Thursday, June 28, 2012

Free People, No Homes

The New Jim Crow by Michelle Alexander

Who is more blameworthy: the young black kid who hustles on the street corner, selling weed to help his momma pay the rent? Or the college kid who deals drugs out of his dorm room so that he’ll have cash to finance his spring break? (Alexander 216)

In an attempt to better understand our guests, community, and the world, the staff at LPCS has developed a monthly book club. This past month the staff attempted to grasp the significance of “The New Jim Crow: Mass Incarceration in the Age of Colorblindness” by Michelle Alexander.

First question on the table was: who managed to finish the book? This New York Times Bestseller is over 200 heavy pages challenging the racism that exists from America’s neighborhood policing up through to the 14th Amendment. While many people considered the election of Barack Obama an end to racism, Alexander proposes that we have not yet entered an era of colorblindness, but rather redistributed racism back into the justice system.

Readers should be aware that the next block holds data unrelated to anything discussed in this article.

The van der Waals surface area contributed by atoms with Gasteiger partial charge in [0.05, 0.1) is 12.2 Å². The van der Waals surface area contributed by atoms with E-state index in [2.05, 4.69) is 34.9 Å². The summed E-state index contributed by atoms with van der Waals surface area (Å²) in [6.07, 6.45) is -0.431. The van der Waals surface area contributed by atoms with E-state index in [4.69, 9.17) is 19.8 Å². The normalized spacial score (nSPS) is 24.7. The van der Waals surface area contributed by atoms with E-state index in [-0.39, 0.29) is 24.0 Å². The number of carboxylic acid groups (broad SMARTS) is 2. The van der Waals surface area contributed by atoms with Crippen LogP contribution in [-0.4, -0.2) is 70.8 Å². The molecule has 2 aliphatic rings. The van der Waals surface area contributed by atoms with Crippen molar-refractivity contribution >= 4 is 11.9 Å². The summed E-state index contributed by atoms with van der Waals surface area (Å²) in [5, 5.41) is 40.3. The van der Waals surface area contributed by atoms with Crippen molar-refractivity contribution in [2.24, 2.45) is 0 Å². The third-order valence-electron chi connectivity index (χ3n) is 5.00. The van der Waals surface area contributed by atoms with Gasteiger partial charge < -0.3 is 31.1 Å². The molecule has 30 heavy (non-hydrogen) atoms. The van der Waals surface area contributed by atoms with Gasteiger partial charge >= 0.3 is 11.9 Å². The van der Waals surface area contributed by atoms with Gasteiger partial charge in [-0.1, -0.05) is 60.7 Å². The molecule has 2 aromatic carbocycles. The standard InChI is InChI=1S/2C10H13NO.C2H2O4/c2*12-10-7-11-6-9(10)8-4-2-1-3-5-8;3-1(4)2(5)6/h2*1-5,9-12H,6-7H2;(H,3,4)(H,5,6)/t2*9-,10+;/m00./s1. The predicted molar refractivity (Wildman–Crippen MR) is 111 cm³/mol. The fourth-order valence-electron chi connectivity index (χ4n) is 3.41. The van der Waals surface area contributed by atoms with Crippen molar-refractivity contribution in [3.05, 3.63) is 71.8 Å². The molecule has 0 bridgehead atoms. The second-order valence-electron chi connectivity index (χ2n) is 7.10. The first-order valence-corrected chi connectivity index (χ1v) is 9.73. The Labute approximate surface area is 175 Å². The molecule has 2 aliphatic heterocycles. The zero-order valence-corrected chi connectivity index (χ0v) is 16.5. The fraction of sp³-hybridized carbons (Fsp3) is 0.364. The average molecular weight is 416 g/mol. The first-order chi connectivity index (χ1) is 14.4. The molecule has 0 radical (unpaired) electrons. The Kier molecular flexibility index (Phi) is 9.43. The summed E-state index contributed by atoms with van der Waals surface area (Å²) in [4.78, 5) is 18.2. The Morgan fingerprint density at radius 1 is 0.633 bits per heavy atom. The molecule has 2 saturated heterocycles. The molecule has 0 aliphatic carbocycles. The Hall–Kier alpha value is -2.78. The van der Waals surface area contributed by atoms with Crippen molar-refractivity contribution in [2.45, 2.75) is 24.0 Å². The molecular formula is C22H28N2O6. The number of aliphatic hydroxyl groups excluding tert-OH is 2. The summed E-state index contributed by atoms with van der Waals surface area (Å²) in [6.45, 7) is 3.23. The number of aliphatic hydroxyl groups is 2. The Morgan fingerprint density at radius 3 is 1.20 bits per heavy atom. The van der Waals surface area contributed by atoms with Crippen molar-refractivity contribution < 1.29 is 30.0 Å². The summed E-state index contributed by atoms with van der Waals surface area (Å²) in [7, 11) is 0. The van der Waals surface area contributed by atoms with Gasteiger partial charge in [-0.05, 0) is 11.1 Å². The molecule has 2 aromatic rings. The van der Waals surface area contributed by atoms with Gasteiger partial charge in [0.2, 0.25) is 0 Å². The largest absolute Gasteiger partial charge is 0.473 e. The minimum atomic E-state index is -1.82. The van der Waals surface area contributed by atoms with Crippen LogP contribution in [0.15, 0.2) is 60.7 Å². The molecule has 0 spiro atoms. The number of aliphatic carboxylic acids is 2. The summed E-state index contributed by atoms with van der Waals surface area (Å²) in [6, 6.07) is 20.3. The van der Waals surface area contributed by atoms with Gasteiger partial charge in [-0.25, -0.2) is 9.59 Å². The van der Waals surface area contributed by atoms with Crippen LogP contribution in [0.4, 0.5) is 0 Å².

There were many interesting points of conversation that occurred after reading the book. Murray pointed out how, when it comes to drug related crimes, it is interesting that there is no actual victim. No one is actually calling the police to report a crime because both parties involved (the dealer and the purchaser) is willing participants. After the emergence of the War of Drugs, police learned new tactics of finding criminals and then prosecuting them without a crime actually being reported.

Once arrested, few drug related crimes actually go to trial. Some people will remain in jail for a significant amount of time. Others will plead guilty because they will have charges stacked on top of themselves and do not have the resources for a strong lawyer. Odds are rarely in the favor of the person arrested, so a plea bargain is often the only way out.